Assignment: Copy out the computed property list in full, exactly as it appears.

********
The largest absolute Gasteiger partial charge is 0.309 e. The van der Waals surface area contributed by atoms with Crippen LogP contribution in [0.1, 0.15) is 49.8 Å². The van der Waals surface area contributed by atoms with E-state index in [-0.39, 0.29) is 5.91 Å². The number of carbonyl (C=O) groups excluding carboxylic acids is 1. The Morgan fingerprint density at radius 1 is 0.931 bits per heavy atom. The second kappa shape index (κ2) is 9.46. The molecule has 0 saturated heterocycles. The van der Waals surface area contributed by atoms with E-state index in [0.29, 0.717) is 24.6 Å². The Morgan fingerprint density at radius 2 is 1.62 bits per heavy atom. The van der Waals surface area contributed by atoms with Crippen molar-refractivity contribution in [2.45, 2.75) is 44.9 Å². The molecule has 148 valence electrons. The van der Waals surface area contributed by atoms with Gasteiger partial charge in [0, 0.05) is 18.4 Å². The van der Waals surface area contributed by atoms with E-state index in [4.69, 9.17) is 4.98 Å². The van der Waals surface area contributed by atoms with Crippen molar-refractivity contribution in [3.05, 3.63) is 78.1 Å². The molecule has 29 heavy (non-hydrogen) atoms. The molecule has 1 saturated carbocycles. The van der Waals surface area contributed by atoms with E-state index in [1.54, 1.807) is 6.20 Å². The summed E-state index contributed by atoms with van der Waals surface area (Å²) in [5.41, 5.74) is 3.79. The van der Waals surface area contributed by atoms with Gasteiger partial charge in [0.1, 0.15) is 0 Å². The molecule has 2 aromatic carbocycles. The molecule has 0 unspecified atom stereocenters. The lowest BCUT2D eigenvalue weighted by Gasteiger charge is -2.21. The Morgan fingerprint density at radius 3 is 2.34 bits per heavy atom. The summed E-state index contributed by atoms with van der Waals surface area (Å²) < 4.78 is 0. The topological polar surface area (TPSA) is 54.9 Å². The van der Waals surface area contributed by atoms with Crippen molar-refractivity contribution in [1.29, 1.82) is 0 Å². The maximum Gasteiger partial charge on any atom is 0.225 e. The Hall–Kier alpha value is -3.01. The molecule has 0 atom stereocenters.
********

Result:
The largest absolute Gasteiger partial charge is 0.309 e. The van der Waals surface area contributed by atoms with Crippen LogP contribution in [0.1, 0.15) is 49.8 Å². The van der Waals surface area contributed by atoms with E-state index in [-0.39, 0.29) is 5.91 Å². The number of carbonyl (C=O) groups excluding carboxylic acids is 1. The Morgan fingerprint density at radius 1 is 0.931 bits per heavy atom. The second kappa shape index (κ2) is 9.46. The molecule has 0 saturated heterocycles. The van der Waals surface area contributed by atoms with E-state index in [0.29, 0.717) is 24.6 Å². The Morgan fingerprint density at radius 2 is 1.62 bits per heavy atom. The van der Waals surface area contributed by atoms with Crippen molar-refractivity contribution in [2.45, 2.75) is 44.9 Å². The molecule has 148 valence electrons. The van der Waals surface area contributed by atoms with Gasteiger partial charge in [0, 0.05) is 18.4 Å². The van der Waals surface area contributed by atoms with E-state index in [4.69, 9.17) is 4.98 Å². The van der Waals surface area contributed by atoms with Crippen molar-refractivity contribution in [3.05, 3.63) is 78.1 Å². The molecule has 29 heavy (non-hydrogen) atoms. The molecule has 1 saturated carbocycles. The van der Waals surface area contributed by atoms with E-state index in [1.54, 1.807) is 6.20 Å². The summed E-state index contributed by atoms with van der Waals surface area (Å²) in [5.41, 5.74) is 3.79. The van der Waals surface area contributed by atoms with Gasteiger partial charge in [0.1, 0.15) is 0 Å². The molecule has 2 aromatic carbocycles. The molecule has 0 unspecified atom stereocenters. The lowest BCUT2D eigenvalue weighted by Gasteiger charge is -2.21. The Morgan fingerprint density at radius 3 is 2.34 bits per heavy atom. The summed E-state index contributed by atoms with van der Waals surface area (Å²) < 4.78 is 0. The topological polar surface area (TPSA) is 54.9 Å². The van der Waals surface area contributed by atoms with Crippen molar-refractivity contribution in [1.29, 1.82) is 0 Å². The maximum Gasteiger partial charge on any atom is 0.225 e. The Hall–Kier alpha value is -3.01. The molecule has 0 atom stereocenters.